It should be noted that different types of microprocessor may be used for the CPU 10, such as the Intel 80386, 80386SX, and 80486 microprocessors. Also a coprocessor 12 such as a mathematical coprocessor Intel 80387, or 80387SX, may be added.
The functional block BIB 30 is provided as an interface between the host P/M and a microchannel 32 provided with a plurality of slots 32a for attaching conventional adapter boards including adapter boards provided with a microprocessor which may act as a master in communication with other functional blocks of the work station. Furthermore, an SCSI control unit 32b is connected to the microchannel 32 for controlling a fixed disk drive.
The functional block MIB 40 forms an interface between the host P/M bus 20 and a DRAM memory 42 which may have different sizes. Furthermore, MIB 40 controls access to the conventional BIOS ROM memory 42a.
Functional peripheral interface block (PIB) 50 forms an interface between the host P/M bus 20 and various conventional system and peripheral units through control blocks 52a-52e. Thus, there is provided a VGA control 52a, a peripheral controller 52b, a flexible disk control 52c, a keyboard/mouse control 52d, and a RTC/CMOS RAM unit 52e. All these units are well known in the art; therefore, they will not be explained in detail.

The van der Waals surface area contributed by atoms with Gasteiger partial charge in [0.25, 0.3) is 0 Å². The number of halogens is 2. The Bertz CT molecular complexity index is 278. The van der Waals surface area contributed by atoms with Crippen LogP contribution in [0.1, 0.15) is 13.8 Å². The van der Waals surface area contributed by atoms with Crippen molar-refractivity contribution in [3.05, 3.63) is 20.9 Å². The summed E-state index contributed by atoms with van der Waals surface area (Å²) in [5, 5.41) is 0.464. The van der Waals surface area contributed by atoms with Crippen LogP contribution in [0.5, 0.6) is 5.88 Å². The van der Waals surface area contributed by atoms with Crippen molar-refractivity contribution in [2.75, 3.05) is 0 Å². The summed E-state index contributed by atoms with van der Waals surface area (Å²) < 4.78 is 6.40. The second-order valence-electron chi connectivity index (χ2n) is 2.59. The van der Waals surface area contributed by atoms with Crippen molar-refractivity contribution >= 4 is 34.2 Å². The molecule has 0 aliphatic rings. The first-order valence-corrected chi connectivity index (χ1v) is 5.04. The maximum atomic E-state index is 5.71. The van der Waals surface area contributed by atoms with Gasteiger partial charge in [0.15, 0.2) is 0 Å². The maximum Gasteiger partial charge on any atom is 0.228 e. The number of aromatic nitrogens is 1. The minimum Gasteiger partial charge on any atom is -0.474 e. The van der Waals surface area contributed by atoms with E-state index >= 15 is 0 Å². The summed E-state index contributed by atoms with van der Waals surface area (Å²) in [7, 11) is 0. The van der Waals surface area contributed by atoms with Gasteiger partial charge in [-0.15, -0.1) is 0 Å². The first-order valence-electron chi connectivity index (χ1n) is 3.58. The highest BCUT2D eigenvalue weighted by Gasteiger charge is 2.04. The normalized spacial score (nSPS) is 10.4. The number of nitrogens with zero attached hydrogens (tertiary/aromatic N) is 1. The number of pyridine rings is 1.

Each of the functional blocks BIB 30, MIB 40, and PIB 50 is specifically designed as a single integrated circuit chip containing all the elements such as registers and logic circuitry necessary to establish and perform communication between the host P/M bus 20 and the individual units connected to the functional blocks 30, 40, and 50.